Yesterday I had the pleasure of attending a Food Bloggers Los Angeles meetup, hosted by Two Broads Abroad. It’s always a casual affair, in which local
food bloggers friends get together for a potluck meal and to discuss a particular aspect of blogging. (Yesterdays topic? Pinterest.)
It’s always a fun time that goes by way too quickly; food bloggers are such lovely, enthusiastic, and supportive folks. (And I’m ever-grateful for Erika, Patti, and Dorothy for leading the charge on all things FBLA.)
Since Mother’s Day is just around the corner, we were asked to bring a dish honoring our mothers. You know, something mom used to make.
So I flipped open the three-ring binder my mom gave me a few years back, filled with the recipes she’s collected over the years. I love thumbing through the various recipes — and seeing where many of them came from (“Grandma Martha’s Sewing Class” is my favorite). It gives a perfect hint of a rich history and tradition. There are even a couple of recipes that just say “Andrew” beneath the title — a clue that I’ve long enjoyed spending time with mom in the kitchen.
It’s funny, with all the cookbooks we have in our kitchen, that’s the one I go to most often. And if you scan through many of my posts, you’ll probably notice that there are a lot of “Thanks, Mom!” parentheticals peppered throughout. When I pause to think about how much I know in the kitchen, a heck of a lot of it came from her.
So, thank you mom, for teaching me so much, for your inspiration and guidance, and for your Rule-of-Three.* Also, for this super-simple four bean salad recipe, which takes just about four minutes to make. I love you.
4-Minute Four-Bean Salad
- 1 can yellow (wax) beans
- 2 cans green beans
- 1 can red kidney beans
- 1 can garbanzo beans (chickpeas)
- 1 small onion finely diced
- 1/4 cup unrefined sugar optional
- 1 teaspoon black pepper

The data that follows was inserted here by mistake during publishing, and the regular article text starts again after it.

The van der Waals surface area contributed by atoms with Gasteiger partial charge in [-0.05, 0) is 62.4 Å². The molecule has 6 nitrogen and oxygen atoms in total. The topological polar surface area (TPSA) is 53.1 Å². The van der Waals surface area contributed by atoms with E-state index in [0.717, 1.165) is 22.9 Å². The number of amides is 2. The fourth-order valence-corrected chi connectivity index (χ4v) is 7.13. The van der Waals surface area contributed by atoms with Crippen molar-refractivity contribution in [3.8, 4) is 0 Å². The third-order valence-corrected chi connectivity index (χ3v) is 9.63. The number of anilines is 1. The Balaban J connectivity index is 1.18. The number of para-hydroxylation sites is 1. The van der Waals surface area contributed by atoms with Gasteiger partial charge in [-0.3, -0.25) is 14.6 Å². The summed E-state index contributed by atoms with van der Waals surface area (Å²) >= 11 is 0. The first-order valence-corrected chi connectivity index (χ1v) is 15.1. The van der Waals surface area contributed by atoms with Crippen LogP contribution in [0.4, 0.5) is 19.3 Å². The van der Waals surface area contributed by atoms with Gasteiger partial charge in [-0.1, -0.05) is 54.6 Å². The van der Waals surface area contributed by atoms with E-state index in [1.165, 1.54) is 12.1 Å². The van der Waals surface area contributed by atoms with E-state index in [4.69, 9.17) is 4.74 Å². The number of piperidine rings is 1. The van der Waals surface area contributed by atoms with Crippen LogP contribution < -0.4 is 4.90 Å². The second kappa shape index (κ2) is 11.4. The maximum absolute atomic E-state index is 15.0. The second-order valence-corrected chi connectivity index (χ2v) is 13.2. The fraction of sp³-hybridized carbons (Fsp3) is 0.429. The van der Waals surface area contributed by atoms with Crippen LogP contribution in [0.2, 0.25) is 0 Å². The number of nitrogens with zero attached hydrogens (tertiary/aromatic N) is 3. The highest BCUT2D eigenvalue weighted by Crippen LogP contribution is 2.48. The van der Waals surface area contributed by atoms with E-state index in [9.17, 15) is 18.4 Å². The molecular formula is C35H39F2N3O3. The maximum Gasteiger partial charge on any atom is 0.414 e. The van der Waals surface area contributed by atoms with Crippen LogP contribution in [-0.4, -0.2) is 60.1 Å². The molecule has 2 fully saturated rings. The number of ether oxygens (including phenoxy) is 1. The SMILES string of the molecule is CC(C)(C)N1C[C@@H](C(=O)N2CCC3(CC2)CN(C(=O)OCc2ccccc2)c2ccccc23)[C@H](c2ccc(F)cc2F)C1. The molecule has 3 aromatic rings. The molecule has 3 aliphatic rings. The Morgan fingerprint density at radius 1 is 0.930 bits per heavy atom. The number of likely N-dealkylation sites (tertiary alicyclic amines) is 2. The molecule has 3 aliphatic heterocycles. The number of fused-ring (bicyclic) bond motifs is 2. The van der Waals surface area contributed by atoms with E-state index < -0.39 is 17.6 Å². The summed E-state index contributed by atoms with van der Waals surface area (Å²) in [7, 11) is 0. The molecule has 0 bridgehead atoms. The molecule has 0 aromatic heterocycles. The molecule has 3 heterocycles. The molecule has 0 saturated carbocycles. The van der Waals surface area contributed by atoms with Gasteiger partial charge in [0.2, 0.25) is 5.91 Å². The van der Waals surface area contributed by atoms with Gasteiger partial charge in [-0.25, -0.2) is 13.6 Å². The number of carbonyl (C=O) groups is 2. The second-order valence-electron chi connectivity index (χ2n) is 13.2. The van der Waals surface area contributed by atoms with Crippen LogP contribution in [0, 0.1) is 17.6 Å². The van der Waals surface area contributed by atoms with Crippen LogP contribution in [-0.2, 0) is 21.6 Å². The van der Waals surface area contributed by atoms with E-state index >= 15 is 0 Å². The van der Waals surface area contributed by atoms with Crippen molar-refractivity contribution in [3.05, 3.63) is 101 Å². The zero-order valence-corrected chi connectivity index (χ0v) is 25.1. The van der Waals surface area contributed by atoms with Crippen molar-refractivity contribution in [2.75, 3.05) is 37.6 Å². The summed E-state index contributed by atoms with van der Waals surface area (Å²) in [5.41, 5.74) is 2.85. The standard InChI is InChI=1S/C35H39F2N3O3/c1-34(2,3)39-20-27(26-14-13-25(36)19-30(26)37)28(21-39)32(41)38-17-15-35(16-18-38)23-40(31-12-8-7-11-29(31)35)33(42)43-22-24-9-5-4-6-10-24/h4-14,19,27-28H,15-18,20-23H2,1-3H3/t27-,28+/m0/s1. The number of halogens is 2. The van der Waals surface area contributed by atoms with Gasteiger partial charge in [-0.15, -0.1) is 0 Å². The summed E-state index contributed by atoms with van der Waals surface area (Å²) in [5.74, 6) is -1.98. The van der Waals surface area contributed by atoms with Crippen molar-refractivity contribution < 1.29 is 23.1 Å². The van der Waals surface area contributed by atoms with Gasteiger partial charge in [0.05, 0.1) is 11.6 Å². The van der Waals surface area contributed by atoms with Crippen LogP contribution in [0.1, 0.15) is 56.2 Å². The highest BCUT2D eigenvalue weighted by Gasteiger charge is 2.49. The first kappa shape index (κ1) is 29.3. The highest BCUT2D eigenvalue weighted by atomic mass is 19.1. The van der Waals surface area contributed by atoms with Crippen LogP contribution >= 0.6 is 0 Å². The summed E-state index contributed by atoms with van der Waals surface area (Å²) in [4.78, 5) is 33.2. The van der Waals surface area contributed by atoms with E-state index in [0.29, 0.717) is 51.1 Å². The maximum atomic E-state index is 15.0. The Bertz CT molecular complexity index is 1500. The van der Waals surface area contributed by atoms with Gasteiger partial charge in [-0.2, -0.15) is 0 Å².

- 1/2 cup vinegar distilled white, or apple cider
- 1/4 cup extra virgin olive oil
Open all the cans and empty the beans into a colander in the sink. Rinse.
Add all ingredients to a large container, ideally one that has a leak-proof lid. Attach the lid and roll or flip the container to mix the ingredients.
Refrigerate for at least a few hours (overnight is better). Roll or flip the container occasionally to help it marinate. Serve cold.
* Mom always insisted I try something at least three times before giving it up. Soccer practice, piano lessons, whatever. I had to go three times before I was allowed to quit (which often didn’t happen after that third time). Smart woman, that one.
Andrew, I am on a low-sodium medically mandated diet. Your recipes and tips are interesting BUT WITHOUT NUTRITION VALUES THEY ARE USELESS FOR MY SITUATION. Any chance of getting nutrition info?
Hi Pju — I don’t include detailed nutritional info, because it’s probably going to be inaccurate anyway. For example, on this particular recipe, it calls for canned beans — and the sodium quantity in those beans is going to vary significantly based on the specific brand and variety you purchase (and, in this case the beans are the only significant source of sodium).
You can figure out nutrition calculations for specific recipes using this website https://nutritiondata.self.com/ — and this way you can enter in exactly what you’re using for a given recipe, and also use the nutrition info provided on any product labels.
Hope that helps!